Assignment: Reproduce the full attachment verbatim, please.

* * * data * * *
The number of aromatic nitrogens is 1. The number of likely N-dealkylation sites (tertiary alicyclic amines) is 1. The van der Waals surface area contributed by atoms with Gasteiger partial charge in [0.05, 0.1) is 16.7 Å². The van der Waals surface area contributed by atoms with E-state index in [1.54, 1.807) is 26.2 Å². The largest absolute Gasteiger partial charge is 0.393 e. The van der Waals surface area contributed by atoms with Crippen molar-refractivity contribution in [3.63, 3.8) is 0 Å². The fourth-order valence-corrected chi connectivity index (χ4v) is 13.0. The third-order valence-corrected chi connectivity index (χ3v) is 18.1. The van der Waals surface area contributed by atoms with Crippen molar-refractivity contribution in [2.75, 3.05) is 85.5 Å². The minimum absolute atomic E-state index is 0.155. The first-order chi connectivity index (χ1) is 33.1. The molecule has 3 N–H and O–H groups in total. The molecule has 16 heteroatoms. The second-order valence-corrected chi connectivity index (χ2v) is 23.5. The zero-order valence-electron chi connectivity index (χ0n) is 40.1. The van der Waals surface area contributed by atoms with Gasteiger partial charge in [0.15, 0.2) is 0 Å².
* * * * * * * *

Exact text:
The number of aromatic nitrogens is 1. The number of likely N-dealkylation sites (tertiary alicyclic amines) is 1. The van der Waals surface area contributed by atoms with Gasteiger partial charge in [0.05, 0.1) is 16.7 Å². The van der Waals surface area contributed by atoms with E-state index in [1.54, 1.807) is 26.2 Å². The largest absolute Gasteiger partial charge is 0.393 e. The van der Waals surface area contributed by atoms with Crippen molar-refractivity contribution in [3.63, 3.8) is 0 Å². The fourth-order valence-corrected chi connectivity index (χ4v) is 13.0. The third-order valence-corrected chi connectivity index (χ3v) is 18.1. The van der Waals surface area contributed by atoms with Crippen molar-refractivity contribution in [2.75, 3.05) is 85.5 Å². The minimum absolute atomic E-state index is 0.155. The first-order chi connectivity index (χ1) is 33.1. The molecule has 3 N–H and O–H groups in total. The molecule has 16 heteroatoms. The second-order valence-corrected chi connectivity index (χ2v) is 23.5. The zero-order valence-electron chi connectivity index (χ0n) is 40.1. The van der Waals surface area contributed by atoms with Gasteiger partial charge in [0.15, 0.2) is 0 Å².